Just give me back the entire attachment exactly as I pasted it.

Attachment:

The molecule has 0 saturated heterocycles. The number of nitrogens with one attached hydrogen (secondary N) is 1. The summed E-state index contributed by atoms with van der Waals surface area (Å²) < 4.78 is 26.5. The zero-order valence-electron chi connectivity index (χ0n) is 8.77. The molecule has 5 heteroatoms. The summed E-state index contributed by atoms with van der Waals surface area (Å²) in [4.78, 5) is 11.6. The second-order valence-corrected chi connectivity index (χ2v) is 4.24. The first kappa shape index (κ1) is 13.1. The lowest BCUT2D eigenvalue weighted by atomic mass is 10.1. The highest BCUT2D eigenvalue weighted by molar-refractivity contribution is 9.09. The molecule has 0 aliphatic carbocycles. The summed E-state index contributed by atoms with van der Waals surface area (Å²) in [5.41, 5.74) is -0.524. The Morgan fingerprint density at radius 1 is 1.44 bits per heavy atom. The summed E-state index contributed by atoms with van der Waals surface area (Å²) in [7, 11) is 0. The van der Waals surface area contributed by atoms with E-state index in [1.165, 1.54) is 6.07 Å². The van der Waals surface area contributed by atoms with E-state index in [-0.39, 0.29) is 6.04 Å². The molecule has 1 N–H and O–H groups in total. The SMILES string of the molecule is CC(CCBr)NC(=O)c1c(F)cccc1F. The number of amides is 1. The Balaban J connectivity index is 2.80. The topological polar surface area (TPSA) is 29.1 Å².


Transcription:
The molecule has 0 saturated heterocycles. The number of nitrogens with one attached hydrogen (secondary N) is 1. The summed E-state index contributed by atoms with van der Waals surface area (Å²) < 4.78 is 26.5. The zero-order valence-electron chi connectivity index (χ0n) is 8.77. The molecule has 5 heteroatoms. The summed E-state index contributed by atoms with van der Waals surface area (Å²) in [4.78, 5) is 11.6. The second-order valence-corrected chi connectivity index (χ2v) is 4.24. The first kappa shape index (κ1) is 13.1. The lowest BCUT2D eigenvalue weighted by atomic mass is 10.1. The highest BCUT2D eigenvalue weighted by molar-refractivity contribution is 9.09. The molecule has 0 aliphatic carbocycles. The summed E-state index contributed by atoms with van der Waals surface area (Å²) in [5.41, 5.74) is -0.524. The Morgan fingerprint density at radius 1 is 1.44 bits per heavy atom. The summed E-state index contributed by atoms with van der Waals surface area (Å²) in [7, 11) is 0. The van der Waals surface area contributed by atoms with E-state index in [1.165, 1.54) is 6.07 Å². The van der Waals surface area contributed by atoms with E-state index in [-0.39, 0.29) is 6.04 Å². The molecule has 1 N–H and O–H groups in total. The SMILES string of the molecule is CC(CCBr)NC(=O)c1c(F)cccc1F. The number of amides is 1. The Balaban J connectivity index is 2.80. The topological polar surface area (TPSA) is 29.1 Å².